I traveled to Bariloche last month with my stepdad Vince and sister Marianna, and we kicked off our adventures with a tour of Circuito Chico, one of the most popular excursions for visitors to the area. This tour begins in the city of Bariloche on Avenida Bustillo, a sinuous road that borders Lago Nahuel Huapi, the largest lake in this region. The excursion continues on a loop past unparalleled lake and mountain scenery, all within just a few miles of the city.
A misty rain and chilly temperatures accompanied us as we made our way to the first stop on the tour, Cerro Campanario. Upon arrival at the base of the mountain, we were offered banana yellow rain slickers, which the three of us declined in an effort to avoid looking like the Gorton's Fisherman. We ascended Cerro Campanario in a chairlift, dangling high above the rocks and assorted vegetation with the expansive Lago Nahuel Huapi at our backs.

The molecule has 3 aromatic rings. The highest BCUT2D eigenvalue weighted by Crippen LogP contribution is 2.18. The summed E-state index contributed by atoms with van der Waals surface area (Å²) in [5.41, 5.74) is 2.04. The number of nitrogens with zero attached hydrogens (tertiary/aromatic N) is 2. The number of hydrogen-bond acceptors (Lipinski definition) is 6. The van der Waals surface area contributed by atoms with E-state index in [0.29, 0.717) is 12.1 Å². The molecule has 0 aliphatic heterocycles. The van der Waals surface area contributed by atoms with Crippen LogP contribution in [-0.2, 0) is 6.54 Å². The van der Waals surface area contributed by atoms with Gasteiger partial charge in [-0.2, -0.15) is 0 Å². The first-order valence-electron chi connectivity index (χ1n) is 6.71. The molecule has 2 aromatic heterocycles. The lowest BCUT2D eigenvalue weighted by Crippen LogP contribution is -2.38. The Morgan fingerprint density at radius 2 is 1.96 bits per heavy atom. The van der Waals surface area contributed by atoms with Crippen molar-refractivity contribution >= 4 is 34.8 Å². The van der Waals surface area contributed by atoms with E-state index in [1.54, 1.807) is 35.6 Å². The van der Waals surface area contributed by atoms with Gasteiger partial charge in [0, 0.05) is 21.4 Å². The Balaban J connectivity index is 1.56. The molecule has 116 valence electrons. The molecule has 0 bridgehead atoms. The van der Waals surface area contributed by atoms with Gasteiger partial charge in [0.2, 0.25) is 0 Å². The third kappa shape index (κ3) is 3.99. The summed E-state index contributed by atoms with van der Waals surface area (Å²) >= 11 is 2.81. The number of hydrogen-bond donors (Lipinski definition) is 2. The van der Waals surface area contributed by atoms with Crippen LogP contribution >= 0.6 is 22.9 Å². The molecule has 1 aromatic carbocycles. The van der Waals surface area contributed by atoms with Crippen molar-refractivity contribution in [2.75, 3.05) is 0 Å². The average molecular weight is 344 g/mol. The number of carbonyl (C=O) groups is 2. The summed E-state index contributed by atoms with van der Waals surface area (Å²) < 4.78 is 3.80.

[Vince snapped this shot of Marianna and me as we floated up Cerro Campanario]
At the summit, the clouds and fog obscured the view to a fair extent, although it was still possible to appreciate the majestic Andes and the lakes stretching in all directions. Even when cloaked in mist and rain, it was impossible to deny the splendor visible from atop Cerro Campanario. And while I lamented the less-than-ideal conditions, we were rewarded with numerous rainbows that morning.